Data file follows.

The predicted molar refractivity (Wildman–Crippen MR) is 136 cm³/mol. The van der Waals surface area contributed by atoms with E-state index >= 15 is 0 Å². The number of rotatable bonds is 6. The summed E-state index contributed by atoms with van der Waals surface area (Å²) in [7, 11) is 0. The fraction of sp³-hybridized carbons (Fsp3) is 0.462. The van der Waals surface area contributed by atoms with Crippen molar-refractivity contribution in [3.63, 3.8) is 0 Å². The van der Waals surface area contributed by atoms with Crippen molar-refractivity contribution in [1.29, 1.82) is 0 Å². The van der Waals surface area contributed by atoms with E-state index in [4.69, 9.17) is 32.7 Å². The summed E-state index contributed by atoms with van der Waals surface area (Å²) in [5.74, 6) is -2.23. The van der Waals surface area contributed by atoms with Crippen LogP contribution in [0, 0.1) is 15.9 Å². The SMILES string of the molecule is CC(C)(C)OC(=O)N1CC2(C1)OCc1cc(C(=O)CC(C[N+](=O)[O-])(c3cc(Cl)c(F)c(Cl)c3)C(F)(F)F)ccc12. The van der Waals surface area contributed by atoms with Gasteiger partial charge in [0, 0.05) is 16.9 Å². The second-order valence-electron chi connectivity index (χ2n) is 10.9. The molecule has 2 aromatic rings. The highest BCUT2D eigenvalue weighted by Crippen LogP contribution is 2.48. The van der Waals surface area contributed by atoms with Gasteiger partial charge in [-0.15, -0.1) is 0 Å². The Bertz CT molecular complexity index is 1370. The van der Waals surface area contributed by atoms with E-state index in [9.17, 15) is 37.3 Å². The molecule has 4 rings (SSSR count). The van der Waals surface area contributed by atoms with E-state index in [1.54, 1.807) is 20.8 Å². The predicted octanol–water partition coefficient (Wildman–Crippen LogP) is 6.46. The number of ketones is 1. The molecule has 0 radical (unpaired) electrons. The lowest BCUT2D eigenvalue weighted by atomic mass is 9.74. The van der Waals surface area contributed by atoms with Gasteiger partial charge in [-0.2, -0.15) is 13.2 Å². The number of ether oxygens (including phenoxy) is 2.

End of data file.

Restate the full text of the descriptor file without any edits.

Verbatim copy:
The predicted molar refractivity (Wildman–Crippen MR) is 136 cm³/mol. The van der Waals surface area contributed by atoms with E-state index >= 15 is 0 Å². The number of rotatable bonds is 6. The summed E-state index contributed by atoms with van der Waals surface area (Å²) in [7, 11) is 0. The fraction of sp³-hybridized carbons (Fsp3) is 0.462. The van der Waals surface area contributed by atoms with Crippen molar-refractivity contribution in [3.63, 3.8) is 0 Å². The van der Waals surface area contributed by atoms with Crippen molar-refractivity contribution in [1.29, 1.82) is 0 Å². The van der Waals surface area contributed by atoms with E-state index in [4.69, 9.17) is 32.7 Å². The summed E-state index contributed by atoms with van der Waals surface area (Å²) in [5.74, 6) is -2.23. The van der Waals surface area contributed by atoms with Crippen LogP contribution in [0, 0.1) is 15.9 Å². The SMILES string of the molecule is CC(C)(C)OC(=O)N1CC2(C1)OCc1cc(C(=O)CC(C[N+](=O)[O-])(c3cc(Cl)c(F)c(Cl)c3)C(F)(F)F)ccc12. The van der Waals surface area contributed by atoms with Gasteiger partial charge in [0, 0.05) is 16.9 Å². The second-order valence-electron chi connectivity index (χ2n) is 10.9. The molecule has 2 aromatic rings. The highest BCUT2D eigenvalue weighted by Crippen LogP contribution is 2.48. The van der Waals surface area contributed by atoms with Gasteiger partial charge in [-0.15, -0.1) is 0 Å². The Bertz CT molecular complexity index is 1370. The van der Waals surface area contributed by atoms with E-state index in [9.17, 15) is 37.3 Å². The molecule has 4 rings (SSSR count). The van der Waals surface area contributed by atoms with E-state index in [1.54, 1.807) is 20.8 Å². The predicted octanol–water partition coefficient (Wildman–Crippen LogP) is 6.46. The number of ketones is 1. The molecule has 0 radical (unpaired) electrons. The lowest BCUT2D eigenvalue weighted by atomic mass is 9.74. The van der Waals surface area contributed by atoms with Gasteiger partial charge in [-0.2, -0.15) is 13.2 Å². The number of ether oxygens (including phenoxy) is 2.